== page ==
- Appears dazed or stunned Is confused about events Repeats questions Answers questions slowly
- Cannot recall events PRIOR to hit, bump, fall Cannot recall events AFTER hit, bump, fall Shows behavior and/or personality changes
- Forgets class schedule/assignments/things to do
- Headache or “pressure” in the head
- Nausea or vomiting
- Balance problems or dizziness
- Fatigue or feeling tired Blurry or double vision Sensitivity to light
- Sensitivity to noise
- Numbness or tingling
- Does not “feel right”; feels “out of it”
- Difficulty thinking clearly
- Difficulty concentrating
- Feeling more slowed down
- Felling sluggish, lazy, hazy, foggy
- More emotional than usual
What can happen if my child/player keeps playing with a concussion or returns too soon?
Athletes with the signs and symptoms of concussion should be removed from play immediately. Continuing to play with the signs and symptoms of a concussion leaves the young athlete especially vulnerable to greater injury. There is an increased risk of significant damage from a concussion for a period of time after that concussion occurs, particularly if the athlete suffers another concussion before completely recovering from the first one. This can lead to prolonged recovery, or even severe brain swelling (second impact syndrome) with devastating and even fatal consequences. It is well known that adolescent or teenage athletes will often fail to report symptoms of injuries. Concussions are no different. As a result, education of administrators, coaches, parents and students is the key to student-athlete’s safety.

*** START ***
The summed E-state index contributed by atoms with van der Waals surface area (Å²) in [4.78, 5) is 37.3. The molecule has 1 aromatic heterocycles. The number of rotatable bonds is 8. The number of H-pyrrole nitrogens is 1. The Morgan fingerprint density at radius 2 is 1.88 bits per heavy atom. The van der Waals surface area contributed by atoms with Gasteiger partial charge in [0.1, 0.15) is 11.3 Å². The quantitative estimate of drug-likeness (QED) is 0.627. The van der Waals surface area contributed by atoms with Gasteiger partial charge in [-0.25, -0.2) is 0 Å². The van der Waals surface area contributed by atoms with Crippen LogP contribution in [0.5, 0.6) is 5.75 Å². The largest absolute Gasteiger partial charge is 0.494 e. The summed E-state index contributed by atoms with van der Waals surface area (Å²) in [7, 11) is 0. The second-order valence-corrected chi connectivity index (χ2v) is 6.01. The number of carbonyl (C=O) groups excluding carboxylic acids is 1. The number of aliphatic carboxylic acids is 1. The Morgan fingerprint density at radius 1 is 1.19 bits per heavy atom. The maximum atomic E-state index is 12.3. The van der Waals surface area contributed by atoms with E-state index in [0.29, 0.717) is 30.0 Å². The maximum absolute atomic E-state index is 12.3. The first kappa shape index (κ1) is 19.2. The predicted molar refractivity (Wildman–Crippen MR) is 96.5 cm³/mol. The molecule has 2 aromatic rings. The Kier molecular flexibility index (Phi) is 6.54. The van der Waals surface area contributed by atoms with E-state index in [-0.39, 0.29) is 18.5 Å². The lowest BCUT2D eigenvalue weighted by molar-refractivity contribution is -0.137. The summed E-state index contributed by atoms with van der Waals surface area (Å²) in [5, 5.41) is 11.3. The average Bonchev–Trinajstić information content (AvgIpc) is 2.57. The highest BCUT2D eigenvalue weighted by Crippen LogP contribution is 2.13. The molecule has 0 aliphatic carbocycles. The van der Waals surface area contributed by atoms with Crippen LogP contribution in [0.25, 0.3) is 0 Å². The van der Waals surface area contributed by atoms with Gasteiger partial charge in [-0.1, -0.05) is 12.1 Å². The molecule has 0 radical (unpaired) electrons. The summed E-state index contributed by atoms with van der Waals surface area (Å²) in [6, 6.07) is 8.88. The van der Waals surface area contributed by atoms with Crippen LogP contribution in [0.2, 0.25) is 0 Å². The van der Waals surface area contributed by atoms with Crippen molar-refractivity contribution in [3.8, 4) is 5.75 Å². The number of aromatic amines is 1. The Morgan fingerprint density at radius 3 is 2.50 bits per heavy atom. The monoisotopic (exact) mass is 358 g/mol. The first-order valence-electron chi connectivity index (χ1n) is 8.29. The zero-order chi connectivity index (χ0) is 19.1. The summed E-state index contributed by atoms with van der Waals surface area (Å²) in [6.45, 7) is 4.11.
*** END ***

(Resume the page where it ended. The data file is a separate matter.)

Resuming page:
If a concussion is suspected:
Seek medical attention right away. A concussion specialist will be able to decide how serious the concussion is and when it is safe for your child to return to sports. Keep your child out of play. Concussions take time to heal. Don’t let your child return to play until a concussion specialist says it’s OK. Children who return to play too soon—while the brain is still healing—risk a greater chance of having a second concussion. Second or later concussions can be very serious. They can cause permanent brain damage, affecting your child for a lifetime.
It is OK to:
- Use acetaminophen (Tylenol) for head aches
- Use ice pack on head & neck as needed for comfort
- Eat a light diet
- Go to sleep
- Rest (no strenuous activity or sports)
There is NO need to:
- Check eyes with a flashlight
- Wake up every hour
- Test reflexes
- Stay in bed
- Drive while symptomatic
- Exercise or lift weights
- Take ibuprofen, aspirin, naproxen or other non-steroidal anti-inflammatory medications